Cover

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Series Page, Title Page, Copyright Page

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Table of Contents

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pp. v-vi

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Acknowledgments

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pp. vii-viii

This volume results from a project for which Herman Diederiks took the initiative shortly before his death. In the course of that project, the contributions were discussed in three successive meetings: in Menaggio, Italy (1997), Amsterdam (1998), and Berlin (1999). ...

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Social Control and History: An Introduction

PIETER SPIERENBURG

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pp. 1-22

What is social control? If anything, it is a classic concept, which many scholars use as a matter of course. Few, however, care about providing an explicit statement of what they understand it to be. This book, like its companion volume on the modern period, scrutinizes this classic notion. ...

Part One: Institutional Perspectives: State, Church, and the People

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pp. 23-24

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1. Discipline: The State and the Churches in Early Modern Europe

HEINZ SCHILLING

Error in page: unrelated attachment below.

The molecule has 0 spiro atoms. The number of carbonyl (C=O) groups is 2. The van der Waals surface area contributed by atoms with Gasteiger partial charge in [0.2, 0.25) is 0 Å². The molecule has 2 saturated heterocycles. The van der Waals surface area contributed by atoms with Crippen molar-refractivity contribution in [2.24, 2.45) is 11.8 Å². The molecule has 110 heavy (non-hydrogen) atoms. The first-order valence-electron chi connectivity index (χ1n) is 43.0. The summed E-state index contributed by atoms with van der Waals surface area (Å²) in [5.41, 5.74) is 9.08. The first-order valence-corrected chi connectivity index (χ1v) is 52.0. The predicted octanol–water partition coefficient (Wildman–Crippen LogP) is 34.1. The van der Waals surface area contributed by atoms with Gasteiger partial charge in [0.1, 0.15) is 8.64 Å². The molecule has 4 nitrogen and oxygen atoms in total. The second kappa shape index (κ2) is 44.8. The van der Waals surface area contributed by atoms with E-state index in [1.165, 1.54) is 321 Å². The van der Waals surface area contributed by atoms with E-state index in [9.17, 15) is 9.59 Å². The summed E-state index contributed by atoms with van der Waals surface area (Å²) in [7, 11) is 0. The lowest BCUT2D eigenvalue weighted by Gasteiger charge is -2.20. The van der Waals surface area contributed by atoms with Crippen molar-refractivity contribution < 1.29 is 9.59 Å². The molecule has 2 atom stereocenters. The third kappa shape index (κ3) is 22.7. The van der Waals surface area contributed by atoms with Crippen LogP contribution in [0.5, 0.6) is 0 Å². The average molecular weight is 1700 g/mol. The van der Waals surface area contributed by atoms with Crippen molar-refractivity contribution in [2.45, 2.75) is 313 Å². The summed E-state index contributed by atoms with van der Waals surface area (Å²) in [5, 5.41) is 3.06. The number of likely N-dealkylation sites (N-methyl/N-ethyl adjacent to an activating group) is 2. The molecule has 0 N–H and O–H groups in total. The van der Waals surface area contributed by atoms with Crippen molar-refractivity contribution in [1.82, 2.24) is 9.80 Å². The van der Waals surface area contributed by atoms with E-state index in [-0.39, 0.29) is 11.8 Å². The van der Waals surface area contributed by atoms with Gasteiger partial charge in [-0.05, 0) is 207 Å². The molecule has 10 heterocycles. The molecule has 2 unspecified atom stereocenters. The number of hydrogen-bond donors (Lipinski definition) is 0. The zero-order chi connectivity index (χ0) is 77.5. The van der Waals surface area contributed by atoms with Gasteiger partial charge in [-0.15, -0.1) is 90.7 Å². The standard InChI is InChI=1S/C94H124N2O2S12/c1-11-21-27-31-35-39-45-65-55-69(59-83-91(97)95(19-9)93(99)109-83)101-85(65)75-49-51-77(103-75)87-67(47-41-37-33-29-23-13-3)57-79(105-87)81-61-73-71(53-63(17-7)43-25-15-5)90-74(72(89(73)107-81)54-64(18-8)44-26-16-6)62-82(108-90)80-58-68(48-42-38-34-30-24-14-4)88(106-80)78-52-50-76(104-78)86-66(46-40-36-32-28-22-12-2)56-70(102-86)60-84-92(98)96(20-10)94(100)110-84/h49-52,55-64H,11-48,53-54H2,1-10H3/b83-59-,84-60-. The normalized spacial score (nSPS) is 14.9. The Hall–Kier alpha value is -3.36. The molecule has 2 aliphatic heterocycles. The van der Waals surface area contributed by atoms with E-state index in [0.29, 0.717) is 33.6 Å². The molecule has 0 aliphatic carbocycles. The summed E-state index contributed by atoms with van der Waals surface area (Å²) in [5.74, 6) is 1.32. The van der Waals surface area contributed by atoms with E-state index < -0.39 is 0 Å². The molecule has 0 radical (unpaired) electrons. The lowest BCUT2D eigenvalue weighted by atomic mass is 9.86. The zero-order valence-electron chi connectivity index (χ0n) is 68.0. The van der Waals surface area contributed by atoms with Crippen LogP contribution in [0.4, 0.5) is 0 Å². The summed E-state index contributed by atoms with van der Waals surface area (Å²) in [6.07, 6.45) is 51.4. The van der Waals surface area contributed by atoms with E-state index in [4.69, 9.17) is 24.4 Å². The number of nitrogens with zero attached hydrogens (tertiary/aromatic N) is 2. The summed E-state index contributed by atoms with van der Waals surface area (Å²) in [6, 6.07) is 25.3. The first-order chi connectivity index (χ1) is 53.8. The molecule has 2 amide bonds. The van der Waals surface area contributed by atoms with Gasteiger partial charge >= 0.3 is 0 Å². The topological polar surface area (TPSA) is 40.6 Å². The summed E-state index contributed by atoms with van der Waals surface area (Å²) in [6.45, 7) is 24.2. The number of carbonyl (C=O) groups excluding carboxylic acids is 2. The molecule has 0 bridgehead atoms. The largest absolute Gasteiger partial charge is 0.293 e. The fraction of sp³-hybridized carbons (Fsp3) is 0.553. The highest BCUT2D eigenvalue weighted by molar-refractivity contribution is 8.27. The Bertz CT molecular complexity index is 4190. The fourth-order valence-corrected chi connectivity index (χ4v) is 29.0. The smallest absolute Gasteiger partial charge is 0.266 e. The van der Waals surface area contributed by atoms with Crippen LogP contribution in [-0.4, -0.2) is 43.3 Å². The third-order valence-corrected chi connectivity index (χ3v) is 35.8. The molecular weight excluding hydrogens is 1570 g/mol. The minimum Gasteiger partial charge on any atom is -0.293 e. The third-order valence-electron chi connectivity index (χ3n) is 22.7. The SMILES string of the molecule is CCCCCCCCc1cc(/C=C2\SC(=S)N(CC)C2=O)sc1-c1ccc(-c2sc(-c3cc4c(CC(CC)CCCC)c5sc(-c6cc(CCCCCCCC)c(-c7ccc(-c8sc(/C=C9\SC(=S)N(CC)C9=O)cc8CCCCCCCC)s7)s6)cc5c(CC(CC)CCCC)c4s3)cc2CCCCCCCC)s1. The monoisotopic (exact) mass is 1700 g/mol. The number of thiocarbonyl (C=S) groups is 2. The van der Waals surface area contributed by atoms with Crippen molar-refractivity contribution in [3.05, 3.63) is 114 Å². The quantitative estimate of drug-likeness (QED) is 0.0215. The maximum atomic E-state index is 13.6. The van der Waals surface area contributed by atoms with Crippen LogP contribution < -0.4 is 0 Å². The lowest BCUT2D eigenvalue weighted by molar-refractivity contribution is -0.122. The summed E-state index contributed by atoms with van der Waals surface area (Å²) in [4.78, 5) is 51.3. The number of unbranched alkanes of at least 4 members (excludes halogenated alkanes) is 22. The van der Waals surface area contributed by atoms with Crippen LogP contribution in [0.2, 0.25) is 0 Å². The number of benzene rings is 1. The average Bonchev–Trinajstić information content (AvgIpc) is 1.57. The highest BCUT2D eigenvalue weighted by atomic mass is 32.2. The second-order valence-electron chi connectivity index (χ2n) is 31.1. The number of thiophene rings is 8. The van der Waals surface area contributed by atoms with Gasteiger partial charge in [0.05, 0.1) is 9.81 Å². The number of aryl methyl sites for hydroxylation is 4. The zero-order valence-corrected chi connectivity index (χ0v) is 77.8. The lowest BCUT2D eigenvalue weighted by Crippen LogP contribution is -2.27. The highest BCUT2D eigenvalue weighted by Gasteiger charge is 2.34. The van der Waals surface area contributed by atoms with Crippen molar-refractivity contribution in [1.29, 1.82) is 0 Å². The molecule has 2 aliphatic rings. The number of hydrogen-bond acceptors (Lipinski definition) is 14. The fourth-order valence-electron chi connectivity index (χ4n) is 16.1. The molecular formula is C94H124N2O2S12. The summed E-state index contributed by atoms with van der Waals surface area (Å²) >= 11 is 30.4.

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pp. 25-36

We can summarize the results of the decades of debate on Gerhard Oestreich’s concept1 of a “fundamental process” of social disciplining in early modern times primarily controlled by the state—and it is a debate that has most recently taken place on an international level—by citing the formula expressed by Fernand Braudel back in 1959 in opposition to Otto Brunner, ...

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2. Social Control in Early Modern England: The Need for a Broad Perspective

JAMES A. SHARPE

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pp. 37-54

It is therefore not surprising that Cohen should comment “all this creates some terrible muddles.”1 Yet the various contributions gathered here in this volume are dedicated to discussing historical aspects of this “Mickey Mouse concept” and, it is to be hoped, creating some sort of cosmos from the chaos of the “terrible confusion.” ...

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3. Punishment versus Reconciliation: Marriage Control in Sixteenth- and Seventeenth-Century Holland

MANON VAN DER HEIJDEN

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pp. 55-77